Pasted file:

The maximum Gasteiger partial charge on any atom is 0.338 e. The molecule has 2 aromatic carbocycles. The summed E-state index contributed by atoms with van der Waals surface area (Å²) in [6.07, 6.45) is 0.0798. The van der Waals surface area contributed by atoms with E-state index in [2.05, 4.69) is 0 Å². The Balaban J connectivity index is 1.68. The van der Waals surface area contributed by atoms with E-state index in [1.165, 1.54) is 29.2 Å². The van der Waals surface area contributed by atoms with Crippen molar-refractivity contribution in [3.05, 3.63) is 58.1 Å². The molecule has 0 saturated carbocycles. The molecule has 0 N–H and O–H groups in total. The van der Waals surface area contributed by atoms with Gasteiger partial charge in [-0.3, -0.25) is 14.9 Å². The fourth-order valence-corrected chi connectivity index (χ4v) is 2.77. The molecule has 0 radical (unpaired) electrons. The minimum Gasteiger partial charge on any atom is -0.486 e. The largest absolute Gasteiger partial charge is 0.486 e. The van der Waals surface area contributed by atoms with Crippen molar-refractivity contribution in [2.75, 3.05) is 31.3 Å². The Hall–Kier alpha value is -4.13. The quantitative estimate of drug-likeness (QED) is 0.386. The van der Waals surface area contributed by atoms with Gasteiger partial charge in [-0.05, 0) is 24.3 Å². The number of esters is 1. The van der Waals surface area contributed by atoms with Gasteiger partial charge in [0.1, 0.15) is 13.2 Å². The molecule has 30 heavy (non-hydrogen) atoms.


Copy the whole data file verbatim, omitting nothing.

The maximum Gasteiger partial charge on any atom is 0.338 e. The molecule has 2 aromatic carbocycles. The summed E-state index contributed by atoms with van der Waals surface area (Å²) in [6.07, 6.45) is 0.0798. The van der Waals surface area contributed by atoms with E-state index in [2.05, 4.69) is 0 Å². The Balaban J connectivity index is 1.68. The van der Waals surface area contributed by atoms with E-state index in [1.165, 1.54) is 29.2 Å². The van der Waals surface area contributed by atoms with Crippen molar-refractivity contribution in [3.05, 3.63) is 58.1 Å². The molecule has 0 saturated carbocycles. The molecule has 0 N–H and O–H groups in total. The van der Waals surface area contributed by atoms with Gasteiger partial charge in [-0.3, -0.25) is 14.9 Å². The fourth-order valence-corrected chi connectivity index (χ4v) is 2.77. The molecule has 0 radical (unpaired) electrons. The minimum Gasteiger partial charge on any atom is -0.486 e. The largest absolute Gasteiger partial charge is 0.486 e. The van der Waals surface area contributed by atoms with Crippen molar-refractivity contribution in [2.75, 3.05) is 31.3 Å². The Hall–Kier alpha value is -4.13. The quantitative estimate of drug-likeness (QED) is 0.386. The van der Waals surface area contributed by atoms with Gasteiger partial charge in [-0.05, 0) is 24.3 Å². The number of esters is 1. The van der Waals surface area contributed by atoms with Gasteiger partial charge in [0.1, 0.15) is 13.2 Å². The molecule has 30 heavy (non-hydrogen) atoms.